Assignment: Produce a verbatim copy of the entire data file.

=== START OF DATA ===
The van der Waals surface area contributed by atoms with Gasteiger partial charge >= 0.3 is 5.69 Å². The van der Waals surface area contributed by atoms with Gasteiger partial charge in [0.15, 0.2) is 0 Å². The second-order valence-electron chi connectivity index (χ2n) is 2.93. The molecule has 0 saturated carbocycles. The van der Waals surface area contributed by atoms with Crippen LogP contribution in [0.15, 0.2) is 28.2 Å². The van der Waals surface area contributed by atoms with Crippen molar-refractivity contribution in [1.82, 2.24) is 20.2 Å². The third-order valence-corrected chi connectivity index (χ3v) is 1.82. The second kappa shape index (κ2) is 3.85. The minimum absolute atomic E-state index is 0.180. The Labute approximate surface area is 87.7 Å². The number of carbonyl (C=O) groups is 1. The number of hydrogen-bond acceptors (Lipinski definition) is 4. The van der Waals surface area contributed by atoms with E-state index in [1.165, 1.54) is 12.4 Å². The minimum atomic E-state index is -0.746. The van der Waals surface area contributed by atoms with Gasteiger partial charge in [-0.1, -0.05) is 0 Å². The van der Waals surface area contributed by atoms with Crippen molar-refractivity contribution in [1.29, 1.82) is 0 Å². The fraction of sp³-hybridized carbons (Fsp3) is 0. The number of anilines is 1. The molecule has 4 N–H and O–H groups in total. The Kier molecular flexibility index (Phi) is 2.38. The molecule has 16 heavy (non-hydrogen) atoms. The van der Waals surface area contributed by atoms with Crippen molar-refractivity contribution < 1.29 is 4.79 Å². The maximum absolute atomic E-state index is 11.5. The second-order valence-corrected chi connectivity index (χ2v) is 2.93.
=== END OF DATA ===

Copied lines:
The van der Waals surface area contributed by atoms with Gasteiger partial charge >= 0.3 is 5.69 Å². The van der Waals surface area contributed by atoms with Gasteiger partial charge in [0.15, 0.2) is 0 Å². The second-order valence-electron chi connectivity index (χ2n) is 2.93. The molecule has 0 saturated carbocycles. The van der Waals surface area contributed by atoms with Crippen LogP contribution in [0.15, 0.2) is 28.2 Å². The van der Waals surface area contributed by atoms with Crippen molar-refractivity contribution in [1.82, 2.24) is 20.2 Å². The third-order valence-corrected chi connectivity index (χ3v) is 1.82. The second kappa shape index (κ2) is 3.85. The minimum absolute atomic E-state index is 0.180. The Labute approximate surface area is 87.7 Å². The number of carbonyl (C=O) groups is 1. The number of hydrogen-bond acceptors (Lipinski definition) is 4. The van der Waals surface area contributed by atoms with E-state index in [1.165, 1.54) is 12.4 Å². The minimum atomic E-state index is -0.746. The van der Waals surface area contributed by atoms with Gasteiger partial charge in [-0.1, -0.05) is 0 Å². The van der Waals surface area contributed by atoms with Crippen molar-refractivity contribution in [1.29, 1.82) is 0 Å². The fraction of sp³-hybridized carbons (Fsp3) is 0. The number of anilines is 1. The molecule has 4 N–H and O–H groups in total. The Kier molecular flexibility index (Phi) is 2.38. The molecule has 16 heavy (non-hydrogen) atoms. The van der Waals surface area contributed by atoms with Crippen molar-refractivity contribution < 1.29 is 4.79 Å². The maximum absolute atomic E-state index is 11.5. The second-order valence-corrected chi connectivity index (χ2v) is 2.93.